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by Jude Jacob Kayton January 16, 2019
This blog is based on an interview of Kristen Garzone by Jude Jacob Kayton.
Thank you to Kristen for opening up to us about her journey with anxiety and postpartum depression, following the birth of her daughter.
Kristen has been a FRÉ ambassador since October 2017
7 X Marathon Runner!
I suffered from depression and anxiety and was diagnosed when I was 21, though there were signs of it before. Like many of us, my anxiety increases around the holiday and post-holiday period. As much as we look forward to Christmas and New Year’s, the holidays are a time of year that is meant to be exciting but ends up in a build-up of stress, and if you feel sadness all the time, when there is pressure to be happy life is all that much harder. On the other hand, I really like having that “clean slate” with the New Year and starting over.
2017 was one of my hardest years; I lost my dear friend Kristin topostpartum depression and suffered from PPD myself following the birth of my daughter Ellie.
You can read more about my journey on the bumpy road of motherhoodhere. As the year came to a close I decided 2018 would be the best yet, but at the very start of the year my daughter was diagnosed and hospitalized with croup.Seasonal affective disorderalso played a big part to play in the increased levels of anxiety and depression I felt during and after the holidays. It’s always dark in the winter, so if I go for a run in the morning - it’s dark, and by the time I finish my workday, it’s dark again.
Run the mile you’re in: in a race or in life
For me, running and specifically running through motherhood has been a light in the darkness. You can read more about my races as a Mother Runnerhere. Running brings me clarity and a feeling of accomplishment that really sets a precedent for the whole day.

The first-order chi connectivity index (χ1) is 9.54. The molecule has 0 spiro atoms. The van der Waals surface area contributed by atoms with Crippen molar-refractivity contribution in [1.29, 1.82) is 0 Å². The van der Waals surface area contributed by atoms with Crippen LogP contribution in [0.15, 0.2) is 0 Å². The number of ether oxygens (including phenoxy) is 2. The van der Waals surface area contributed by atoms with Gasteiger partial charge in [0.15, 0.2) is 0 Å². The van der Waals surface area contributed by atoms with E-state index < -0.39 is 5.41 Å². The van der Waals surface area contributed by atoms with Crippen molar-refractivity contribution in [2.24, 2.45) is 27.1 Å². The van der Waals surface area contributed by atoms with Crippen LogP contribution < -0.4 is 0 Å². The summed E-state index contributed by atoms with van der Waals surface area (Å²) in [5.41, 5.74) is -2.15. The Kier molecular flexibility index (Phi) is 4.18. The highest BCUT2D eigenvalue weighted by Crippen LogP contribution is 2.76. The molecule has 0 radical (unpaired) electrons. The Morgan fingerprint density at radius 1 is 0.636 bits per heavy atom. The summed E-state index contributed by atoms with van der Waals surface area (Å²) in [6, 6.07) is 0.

Running on my own was great, but community has been a wonderful place to bare my soul and somewhere to escape to even on the roughest days. Because of this, I joined theVolee Running Club, and now run across the country and frequently go to meetups to connect and run with amazing people. I’m happy to run those extra few miles. Another thing that’s important - I use this time to disconnect from everything overwhelming and I make sure not to bring my phone.
Don’t hide, talk about it
Even though it’s 2019 and awareness around mental health issues has drastically improved, there’s still a stigma against medication. People often think its the easy way out or a cop-out since mental illness is not physical and is so often invisible. The truth is it’s so important to get the help, therapy and medical care needed when you suffer from depression. There is no shame in finding what works for you; we are all different and you need to find the best way to cope.
I’ve learned that a lot of people feel that mental illness is a deep dark secret that they have to hide and that they’ll do anything to put on a front and make everything look perfect. Now I tell people: don’t hide. Talking about mental illness openly is a way to feel better and spread light to those around you who are also suffering in silence.
Owning your vulnerability
Ever since I started opening up about my journey with depression I’ve been getting stories and questions from people across the world. Today even celebrities open up about their struggles and this is important because we think of them with perfect lives, and knowing that they too struggle and are human (just like the rest of us) is so important.
I believe the more people talk the closer we get to ending depression altogether. Social media has a big role to play in this. I love social media but it’s all too easy to put up perfect smiling photos when the reality of life is far from that. I was guilty of this when struggling through PPD, and once I opened up friends would tell me looking at my photos, they’d had no idea.
It’s harder but more powerful to own your vulnerabilities in life and on social media. When you do this way no one can belittle you. The people I love most are wholeheartedly themselves: a little rough around the edges and fully themselves. Mental illness cannot take away who you are, and even the worst days are just days and not the whole of your life. Today my friends on IG are talking about their struggles, and it’s a conversation that is catching and spreading like wildfire.
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